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I guess there is a Porter and Haylett marking on the boat.
So what is a HIN? Hull ID number? Something like a VIN on a car?
Is there a place I can lookup these numbers online, like a car and see if it has a salvaged title or something?
Yes, HIN is like a VIN on a car. It gives the date of manufacture, the model number, and the maker. But since this boat appears to be built in the UK now, it will not have a HIN embossed on the transom. Those didn't start there until late 90's.

Mark
 

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Yeah it's definitely an eye of the beholder thing.
At first I saw this one and thought well, that's definitely not a looker:
View attachment 136812

And then I saw this one with a dodger and sails up and thought, well actually that looks pretty good:
View attachment 136813

In any case looks are far from my priority list. Especially since the boats I found the prettiest - the IOR era with the short waterlines Jeff_H has convinced me to avoid. And my favorite lookers include the Scandinavian folkboats and the Tayana 37 so what do I know. Haha-
Fun, not sure where you found those pics ... you do realize both these pics are of my old boat. The first one on the hard is actually taken after we replaced all the old, unseaworthy portlights with proper sea ports. So the top picture shows a rather unique Grampian 34 cabin.

I too love the Tayana 37. They're almost as nice as my Rafiki 37 馃榾. Actually, they are very similar. We often get mistaken for one, or for a Baba.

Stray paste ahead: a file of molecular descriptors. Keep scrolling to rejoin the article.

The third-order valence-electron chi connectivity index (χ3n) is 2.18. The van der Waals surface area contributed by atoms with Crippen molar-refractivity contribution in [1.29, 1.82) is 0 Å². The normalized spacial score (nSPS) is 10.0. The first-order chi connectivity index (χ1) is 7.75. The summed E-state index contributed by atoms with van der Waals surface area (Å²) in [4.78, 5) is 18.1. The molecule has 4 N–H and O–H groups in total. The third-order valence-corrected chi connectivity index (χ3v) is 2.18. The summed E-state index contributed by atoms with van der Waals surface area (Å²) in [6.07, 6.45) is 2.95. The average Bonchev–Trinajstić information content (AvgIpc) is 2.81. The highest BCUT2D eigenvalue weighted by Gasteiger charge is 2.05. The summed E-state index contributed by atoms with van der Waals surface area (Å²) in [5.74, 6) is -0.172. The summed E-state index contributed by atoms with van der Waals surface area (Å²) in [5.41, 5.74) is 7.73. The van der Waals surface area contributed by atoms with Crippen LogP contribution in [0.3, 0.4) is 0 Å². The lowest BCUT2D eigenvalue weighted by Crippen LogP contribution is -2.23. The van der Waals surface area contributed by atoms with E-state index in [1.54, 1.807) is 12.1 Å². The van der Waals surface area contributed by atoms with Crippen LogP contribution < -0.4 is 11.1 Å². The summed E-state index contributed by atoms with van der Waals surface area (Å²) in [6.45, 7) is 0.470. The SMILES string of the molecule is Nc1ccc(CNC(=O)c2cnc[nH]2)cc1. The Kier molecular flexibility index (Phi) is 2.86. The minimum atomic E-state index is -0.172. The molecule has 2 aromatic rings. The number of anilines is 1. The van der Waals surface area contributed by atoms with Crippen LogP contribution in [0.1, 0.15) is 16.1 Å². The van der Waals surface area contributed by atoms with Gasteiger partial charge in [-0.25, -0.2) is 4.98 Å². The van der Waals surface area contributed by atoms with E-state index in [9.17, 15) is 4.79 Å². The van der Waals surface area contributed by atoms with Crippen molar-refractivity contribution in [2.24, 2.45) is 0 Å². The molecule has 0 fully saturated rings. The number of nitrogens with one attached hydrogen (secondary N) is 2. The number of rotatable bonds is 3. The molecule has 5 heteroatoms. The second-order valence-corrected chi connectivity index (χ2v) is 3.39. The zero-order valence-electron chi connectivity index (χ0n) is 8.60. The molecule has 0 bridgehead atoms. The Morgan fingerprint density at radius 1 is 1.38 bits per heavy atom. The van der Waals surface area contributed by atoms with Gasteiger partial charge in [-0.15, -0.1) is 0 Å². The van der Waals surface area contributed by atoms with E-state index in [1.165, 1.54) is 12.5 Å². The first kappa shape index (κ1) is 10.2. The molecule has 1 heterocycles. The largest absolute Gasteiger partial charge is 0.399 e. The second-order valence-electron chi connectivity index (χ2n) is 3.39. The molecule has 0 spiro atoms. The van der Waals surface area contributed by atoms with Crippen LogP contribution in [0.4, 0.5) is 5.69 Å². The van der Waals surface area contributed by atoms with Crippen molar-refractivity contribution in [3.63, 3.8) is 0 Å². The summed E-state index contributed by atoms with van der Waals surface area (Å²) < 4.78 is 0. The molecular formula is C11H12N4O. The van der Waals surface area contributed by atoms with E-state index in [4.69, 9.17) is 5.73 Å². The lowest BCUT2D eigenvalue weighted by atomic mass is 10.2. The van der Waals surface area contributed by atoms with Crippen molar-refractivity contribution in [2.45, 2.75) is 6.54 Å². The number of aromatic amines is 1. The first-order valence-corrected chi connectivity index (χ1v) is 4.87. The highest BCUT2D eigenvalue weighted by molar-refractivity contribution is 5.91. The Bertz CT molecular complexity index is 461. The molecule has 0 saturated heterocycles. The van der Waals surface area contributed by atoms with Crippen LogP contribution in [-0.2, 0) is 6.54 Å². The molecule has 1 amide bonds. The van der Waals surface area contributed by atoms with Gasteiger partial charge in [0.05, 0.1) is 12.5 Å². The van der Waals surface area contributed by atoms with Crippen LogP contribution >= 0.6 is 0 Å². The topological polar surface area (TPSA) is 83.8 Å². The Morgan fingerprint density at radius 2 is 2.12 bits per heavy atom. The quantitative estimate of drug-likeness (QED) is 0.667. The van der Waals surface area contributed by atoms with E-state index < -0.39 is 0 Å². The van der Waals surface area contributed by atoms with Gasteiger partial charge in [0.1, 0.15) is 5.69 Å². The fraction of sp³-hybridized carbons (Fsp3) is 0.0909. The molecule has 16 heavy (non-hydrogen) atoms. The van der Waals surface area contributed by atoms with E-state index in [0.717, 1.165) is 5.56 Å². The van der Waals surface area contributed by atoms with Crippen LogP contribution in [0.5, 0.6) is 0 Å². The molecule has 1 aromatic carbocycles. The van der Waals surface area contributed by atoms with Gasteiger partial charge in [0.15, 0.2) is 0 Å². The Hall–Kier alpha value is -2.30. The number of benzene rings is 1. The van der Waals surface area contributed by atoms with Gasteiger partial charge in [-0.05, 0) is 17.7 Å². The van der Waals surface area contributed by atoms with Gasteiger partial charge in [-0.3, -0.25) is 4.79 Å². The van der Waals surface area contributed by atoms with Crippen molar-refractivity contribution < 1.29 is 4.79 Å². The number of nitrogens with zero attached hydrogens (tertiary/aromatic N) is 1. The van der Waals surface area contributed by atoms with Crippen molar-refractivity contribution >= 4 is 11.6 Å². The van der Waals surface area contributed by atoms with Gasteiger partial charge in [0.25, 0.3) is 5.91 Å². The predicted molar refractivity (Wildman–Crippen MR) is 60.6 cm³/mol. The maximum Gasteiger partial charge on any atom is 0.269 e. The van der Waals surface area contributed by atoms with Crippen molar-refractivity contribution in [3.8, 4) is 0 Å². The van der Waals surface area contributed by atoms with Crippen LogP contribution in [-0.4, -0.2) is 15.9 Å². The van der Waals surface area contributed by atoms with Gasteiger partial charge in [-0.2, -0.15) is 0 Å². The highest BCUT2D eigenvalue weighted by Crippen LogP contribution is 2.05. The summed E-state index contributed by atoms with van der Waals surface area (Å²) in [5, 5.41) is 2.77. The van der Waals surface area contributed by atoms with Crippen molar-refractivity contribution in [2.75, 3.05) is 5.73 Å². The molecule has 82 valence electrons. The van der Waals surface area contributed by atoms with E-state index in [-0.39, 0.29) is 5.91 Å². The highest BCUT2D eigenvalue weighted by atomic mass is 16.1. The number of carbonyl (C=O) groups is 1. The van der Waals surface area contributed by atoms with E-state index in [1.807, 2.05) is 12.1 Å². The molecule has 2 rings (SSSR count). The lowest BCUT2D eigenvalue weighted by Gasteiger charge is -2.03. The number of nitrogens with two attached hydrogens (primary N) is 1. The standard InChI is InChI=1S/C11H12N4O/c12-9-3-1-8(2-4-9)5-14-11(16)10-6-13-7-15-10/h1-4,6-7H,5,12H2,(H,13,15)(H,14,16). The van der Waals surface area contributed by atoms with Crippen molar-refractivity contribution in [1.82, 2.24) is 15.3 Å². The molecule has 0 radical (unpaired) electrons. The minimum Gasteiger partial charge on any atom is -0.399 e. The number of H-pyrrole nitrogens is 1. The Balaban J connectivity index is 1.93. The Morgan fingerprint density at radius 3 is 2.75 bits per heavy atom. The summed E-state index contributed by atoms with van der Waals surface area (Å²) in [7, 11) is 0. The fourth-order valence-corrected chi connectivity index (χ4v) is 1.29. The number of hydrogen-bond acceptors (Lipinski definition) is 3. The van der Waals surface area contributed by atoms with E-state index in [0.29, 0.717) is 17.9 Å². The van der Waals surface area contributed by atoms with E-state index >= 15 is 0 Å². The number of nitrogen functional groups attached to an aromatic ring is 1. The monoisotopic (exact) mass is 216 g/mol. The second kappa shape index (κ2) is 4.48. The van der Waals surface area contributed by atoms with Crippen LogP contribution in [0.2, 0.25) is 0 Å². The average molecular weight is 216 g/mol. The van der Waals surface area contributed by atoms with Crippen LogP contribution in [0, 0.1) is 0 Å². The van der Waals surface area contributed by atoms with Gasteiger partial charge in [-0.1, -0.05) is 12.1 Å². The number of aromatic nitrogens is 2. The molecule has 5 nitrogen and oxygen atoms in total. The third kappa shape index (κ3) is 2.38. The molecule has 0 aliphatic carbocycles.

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Fun, not sure where you found those pics ... you do realize both these pics are of my old boat...
LOL, wow that's fantastic. What a small world!
So there you go, it's a boat that looks better on the water, where it belongs ;-)

I too love the Tayana 37. They're almost as nice as my Rafiki 37 馃榾. Actually, they are very similar. We often get mistaken for one, or for a Baba.
Yep, I noticed the similarity. I don't know what you call that 'style' of boat but they sure are pretty.
And look tough as nails too!
 

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So I found yet another 'inconsistency' in the Grampian 34.
One picture shows the hours on the engine at over 1880. And here I thought it was a like new engine.
looks brand new in the photos, super clean (see photo above), then you look at the hours and it's like yikes! It's old!
136821


As a cruiser I expect to be using the engine a lot- when winds are low, for recharging batteries or taking a hot shower. So I'd set a goal of about 900 hours or less with documentation of good maintenance. So this is a disappointment...
 

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1,880 hours is not an old engine. Especially, on a 40 year old boat.
 

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1,880 hours is not an old engine. Especially, on a 40 year old boat.
Well it's supposed to be a 2007 engine...
Anyway I had the idea that 200-500 was relatively new, 500-1000 was worn, and 1000-1500 was well used, and anything over 1500 if you don't know for sure the maintenance schedule it could very well be completely shot.